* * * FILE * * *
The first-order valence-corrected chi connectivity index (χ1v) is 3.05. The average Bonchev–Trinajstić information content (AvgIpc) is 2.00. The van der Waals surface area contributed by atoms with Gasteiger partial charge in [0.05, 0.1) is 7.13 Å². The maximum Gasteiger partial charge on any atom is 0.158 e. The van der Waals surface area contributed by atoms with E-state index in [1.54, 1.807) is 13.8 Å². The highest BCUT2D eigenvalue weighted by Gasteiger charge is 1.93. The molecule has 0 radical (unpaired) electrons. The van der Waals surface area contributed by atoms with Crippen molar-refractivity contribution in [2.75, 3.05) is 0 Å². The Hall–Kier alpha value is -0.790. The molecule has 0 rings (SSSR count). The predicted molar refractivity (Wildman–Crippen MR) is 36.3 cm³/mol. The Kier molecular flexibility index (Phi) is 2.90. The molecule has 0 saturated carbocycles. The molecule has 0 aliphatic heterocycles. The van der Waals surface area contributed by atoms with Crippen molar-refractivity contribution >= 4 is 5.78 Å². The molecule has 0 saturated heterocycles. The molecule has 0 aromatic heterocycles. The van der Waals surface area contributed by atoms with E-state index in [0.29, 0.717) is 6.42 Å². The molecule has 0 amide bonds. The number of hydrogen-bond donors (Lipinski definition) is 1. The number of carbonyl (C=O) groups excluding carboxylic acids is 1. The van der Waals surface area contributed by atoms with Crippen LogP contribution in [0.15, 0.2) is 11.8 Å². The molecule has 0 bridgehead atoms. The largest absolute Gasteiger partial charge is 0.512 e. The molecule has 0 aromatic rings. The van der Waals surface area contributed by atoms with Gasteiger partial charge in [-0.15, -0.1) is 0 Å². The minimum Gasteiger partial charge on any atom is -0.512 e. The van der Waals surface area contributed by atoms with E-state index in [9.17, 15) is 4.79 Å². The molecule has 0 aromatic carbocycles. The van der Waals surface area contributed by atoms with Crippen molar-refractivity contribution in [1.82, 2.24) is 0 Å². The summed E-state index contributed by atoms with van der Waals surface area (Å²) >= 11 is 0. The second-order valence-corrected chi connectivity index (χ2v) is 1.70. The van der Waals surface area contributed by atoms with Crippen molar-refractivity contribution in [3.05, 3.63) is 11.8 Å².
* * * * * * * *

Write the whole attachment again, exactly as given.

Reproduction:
The first-order valence-corrected chi connectivity index (χ1v) is 3.05. The average Bonchev–Trinajstić information content (AvgIpc) is 2.00. The van der Waals surface area contributed by atoms with Gasteiger partial charge in [0.05, 0.1) is 7.13 Å². The maximum Gasteiger partial charge on any atom is 0.158 e. The van der Waals surface area contributed by atoms with E-state index in [1.54, 1.807) is 13.8 Å². The highest BCUT2D eigenvalue weighted by Gasteiger charge is 1.93. The molecule has 0 radical (unpaired) electrons. The van der Waals surface area contributed by atoms with Crippen molar-refractivity contribution in [2.75, 3.05) is 0 Å². The Hall–Kier alpha value is -0.790. The molecule has 0 rings (SSSR count). The predicted molar refractivity (Wildman–Crippen MR) is 36.3 cm³/mol. The Kier molecular flexibility index (Phi) is 2.90. The molecule has 0 saturated carbocycles. The molecule has 0 aliphatic heterocycles. The van der Waals surface area contributed by atoms with Crippen molar-refractivity contribution >= 4 is 5.78 Å². The molecule has 0 saturated heterocycles. The molecule has 0 aromatic heterocycles. The van der Waals surface area contributed by atoms with E-state index in [0.29, 0.717) is 6.42 Å². The molecule has 0 amide bonds. The number of hydrogen-bond donors (Lipinski definition) is 1. The number of carbonyl (C=O) groups excluding carboxylic acids is 1. The van der Waals surface area contributed by atoms with Crippen LogP contribution in [0.15, 0.2) is 11.8 Å². The molecule has 0 bridgehead atoms. The largest absolute Gasteiger partial charge is 0.512 e. The molecule has 0 aromatic rings. The van der Waals surface area contributed by atoms with Gasteiger partial charge in [-0.15, -0.1) is 0 Å². The minimum Gasteiger partial charge on any atom is -0.512 e. The van der Waals surface area contributed by atoms with E-state index in [9.17, 15) is 4.79 Å². The molecule has 0 aromatic carbocycles. The van der Waals surface area contributed by atoms with Crippen molar-refractivity contribution in [1.82, 2.24) is 0 Å². The summed E-state index contributed by atoms with van der Waals surface area (Å²) >= 11 is 0. The second-order valence-corrected chi connectivity index (χ2v) is 1.70. The van der Waals surface area contributed by atoms with Crippen molar-refractivity contribution in [3.05, 3.63) is 11.8 Å².